A small butterfly that likes flowery downs and slopes; they fly close to the ground preferring soil and rocks as resting places.
Grizzled Skipper: streaks of greyPost date: Wednesday, 6 May, 2015 - 00:00
Grizzled Skipper in Dorset: what your tweets tell us ...Post date: Monday, 8 April, 2019 - 21:02
The grizzled skipper is the smallest of the skippers. It is a very active butterfly and difficult to follow in flight and it rarely visits flowers so it is not that easy to record. They do like to rest on bare patches of soil and that seems to be your best bet to get close to them. Once you get your eye in they are quite distinctive in flight and if you find one settled and it then flies off watch it closely and then you will recognise them when you see them by their flight behaviour. They can be found in a wide range of grassy habitats where the grass is not too long and where there are bare patches so look for them on chalk downs, dunes, heaths, disused railway lines and even in woodlands. They are not common but they cannot be described as rare either and can be fairly numerous where they do occur.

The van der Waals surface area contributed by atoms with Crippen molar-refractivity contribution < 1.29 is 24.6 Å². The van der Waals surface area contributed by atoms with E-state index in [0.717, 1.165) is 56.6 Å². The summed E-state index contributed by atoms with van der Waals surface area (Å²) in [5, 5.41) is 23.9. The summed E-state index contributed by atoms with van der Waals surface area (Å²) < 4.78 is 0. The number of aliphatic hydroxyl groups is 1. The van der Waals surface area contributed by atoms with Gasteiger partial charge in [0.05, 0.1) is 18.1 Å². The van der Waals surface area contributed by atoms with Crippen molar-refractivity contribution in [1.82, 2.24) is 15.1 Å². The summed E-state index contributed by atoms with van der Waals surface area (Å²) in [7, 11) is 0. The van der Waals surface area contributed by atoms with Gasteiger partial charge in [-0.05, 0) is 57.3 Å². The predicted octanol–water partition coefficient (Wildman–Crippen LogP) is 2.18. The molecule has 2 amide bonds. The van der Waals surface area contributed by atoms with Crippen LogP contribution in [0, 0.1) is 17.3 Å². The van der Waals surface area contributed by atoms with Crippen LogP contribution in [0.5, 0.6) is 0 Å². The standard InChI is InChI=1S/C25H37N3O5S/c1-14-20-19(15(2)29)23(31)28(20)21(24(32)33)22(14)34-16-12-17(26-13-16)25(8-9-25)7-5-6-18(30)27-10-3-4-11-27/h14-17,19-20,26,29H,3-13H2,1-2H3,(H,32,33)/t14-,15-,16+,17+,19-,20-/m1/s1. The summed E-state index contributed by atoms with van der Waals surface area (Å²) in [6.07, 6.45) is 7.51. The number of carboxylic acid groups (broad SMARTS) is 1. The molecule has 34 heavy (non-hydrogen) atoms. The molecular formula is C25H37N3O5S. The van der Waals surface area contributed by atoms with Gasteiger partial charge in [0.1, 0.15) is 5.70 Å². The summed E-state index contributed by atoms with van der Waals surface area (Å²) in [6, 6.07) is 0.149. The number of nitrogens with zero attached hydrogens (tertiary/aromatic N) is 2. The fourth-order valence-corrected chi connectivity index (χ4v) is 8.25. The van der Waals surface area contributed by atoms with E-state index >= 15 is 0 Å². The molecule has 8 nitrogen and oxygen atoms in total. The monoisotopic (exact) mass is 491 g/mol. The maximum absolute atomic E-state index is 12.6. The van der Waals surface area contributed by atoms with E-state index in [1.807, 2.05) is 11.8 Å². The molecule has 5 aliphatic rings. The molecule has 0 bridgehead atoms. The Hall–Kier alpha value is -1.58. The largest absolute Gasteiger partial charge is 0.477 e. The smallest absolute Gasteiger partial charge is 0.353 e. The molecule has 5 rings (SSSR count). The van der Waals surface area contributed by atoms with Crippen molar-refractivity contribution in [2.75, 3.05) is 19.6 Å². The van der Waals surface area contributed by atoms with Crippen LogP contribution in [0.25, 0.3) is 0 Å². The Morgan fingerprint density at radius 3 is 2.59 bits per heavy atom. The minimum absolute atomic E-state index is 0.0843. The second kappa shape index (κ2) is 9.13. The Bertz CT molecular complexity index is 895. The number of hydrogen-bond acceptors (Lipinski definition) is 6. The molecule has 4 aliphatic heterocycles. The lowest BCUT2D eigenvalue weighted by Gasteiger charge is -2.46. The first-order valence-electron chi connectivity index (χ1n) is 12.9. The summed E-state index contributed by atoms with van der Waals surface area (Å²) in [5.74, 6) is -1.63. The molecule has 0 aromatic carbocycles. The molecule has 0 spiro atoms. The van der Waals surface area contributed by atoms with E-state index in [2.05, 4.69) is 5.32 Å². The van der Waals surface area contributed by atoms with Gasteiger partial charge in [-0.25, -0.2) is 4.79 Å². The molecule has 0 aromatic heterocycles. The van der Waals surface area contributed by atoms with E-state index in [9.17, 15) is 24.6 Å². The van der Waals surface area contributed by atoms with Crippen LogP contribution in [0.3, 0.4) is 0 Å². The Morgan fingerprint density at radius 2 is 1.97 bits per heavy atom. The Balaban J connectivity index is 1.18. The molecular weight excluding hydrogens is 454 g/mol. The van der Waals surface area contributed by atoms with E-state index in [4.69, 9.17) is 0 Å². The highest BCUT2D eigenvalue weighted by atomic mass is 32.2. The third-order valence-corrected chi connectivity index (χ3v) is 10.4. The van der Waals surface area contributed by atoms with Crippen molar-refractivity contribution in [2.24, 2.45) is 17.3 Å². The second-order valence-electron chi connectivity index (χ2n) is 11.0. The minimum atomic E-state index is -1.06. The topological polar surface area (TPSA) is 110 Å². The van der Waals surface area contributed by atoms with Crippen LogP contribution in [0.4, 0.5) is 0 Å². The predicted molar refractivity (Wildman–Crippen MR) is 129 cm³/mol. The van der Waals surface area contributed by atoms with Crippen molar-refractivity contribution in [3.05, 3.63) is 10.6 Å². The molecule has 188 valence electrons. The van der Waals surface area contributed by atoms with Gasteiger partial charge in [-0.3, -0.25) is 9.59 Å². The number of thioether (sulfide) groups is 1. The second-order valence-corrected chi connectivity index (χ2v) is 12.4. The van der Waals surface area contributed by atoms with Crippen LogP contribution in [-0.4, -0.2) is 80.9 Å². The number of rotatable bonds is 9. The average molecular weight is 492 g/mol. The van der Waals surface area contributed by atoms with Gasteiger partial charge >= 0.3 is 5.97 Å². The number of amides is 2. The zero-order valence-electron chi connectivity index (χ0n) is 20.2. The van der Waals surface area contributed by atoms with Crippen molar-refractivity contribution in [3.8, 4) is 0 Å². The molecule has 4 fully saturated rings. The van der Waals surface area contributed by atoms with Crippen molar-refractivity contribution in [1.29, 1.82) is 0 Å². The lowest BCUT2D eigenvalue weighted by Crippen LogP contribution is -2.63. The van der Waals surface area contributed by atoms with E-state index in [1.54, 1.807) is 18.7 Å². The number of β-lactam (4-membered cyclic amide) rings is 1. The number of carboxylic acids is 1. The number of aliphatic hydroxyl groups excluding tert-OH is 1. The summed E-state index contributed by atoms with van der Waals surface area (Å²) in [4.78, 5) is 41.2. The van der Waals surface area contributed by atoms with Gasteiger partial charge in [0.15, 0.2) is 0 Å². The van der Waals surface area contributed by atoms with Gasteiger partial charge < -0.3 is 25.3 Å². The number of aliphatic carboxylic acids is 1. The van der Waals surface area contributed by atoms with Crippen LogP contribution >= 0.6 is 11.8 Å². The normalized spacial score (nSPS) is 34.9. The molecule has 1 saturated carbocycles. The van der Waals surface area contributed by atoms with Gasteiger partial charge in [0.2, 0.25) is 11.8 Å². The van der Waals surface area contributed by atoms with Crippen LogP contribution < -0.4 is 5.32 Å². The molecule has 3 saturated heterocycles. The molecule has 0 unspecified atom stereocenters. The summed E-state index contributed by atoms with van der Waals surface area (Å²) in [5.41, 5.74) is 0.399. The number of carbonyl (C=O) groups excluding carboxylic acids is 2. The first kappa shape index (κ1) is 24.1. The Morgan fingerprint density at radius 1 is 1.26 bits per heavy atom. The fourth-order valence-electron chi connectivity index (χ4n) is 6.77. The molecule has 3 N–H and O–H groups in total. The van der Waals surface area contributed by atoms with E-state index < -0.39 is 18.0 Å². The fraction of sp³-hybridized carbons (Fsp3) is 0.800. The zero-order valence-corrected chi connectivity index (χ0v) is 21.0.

This species can be seen from as early as late March until mid-July and in some years one may encounter a second brood in August. The Nature of Dorset database has only eight records for 2017 and 2018 and certainly May and early June seems to be the best time for them here.
There are records from thirteen sites in Dorset so far, mostly on chalk downland, and Giant Hill has produced the most reports, possibly because they fly at the same time as the Duke of Burgundy which attracts butterfly enthusiasts every year. I would certainly recommend Giant Hill on a warm May day as your best chance to get acquainted with the grizzled skipper.
|Common Name||Grizzled Skipper|
|Scientific Name||Pyrgus malvae|
|Species Group||Hesperid Butterflies Skippers|
|Additional Identification Notes|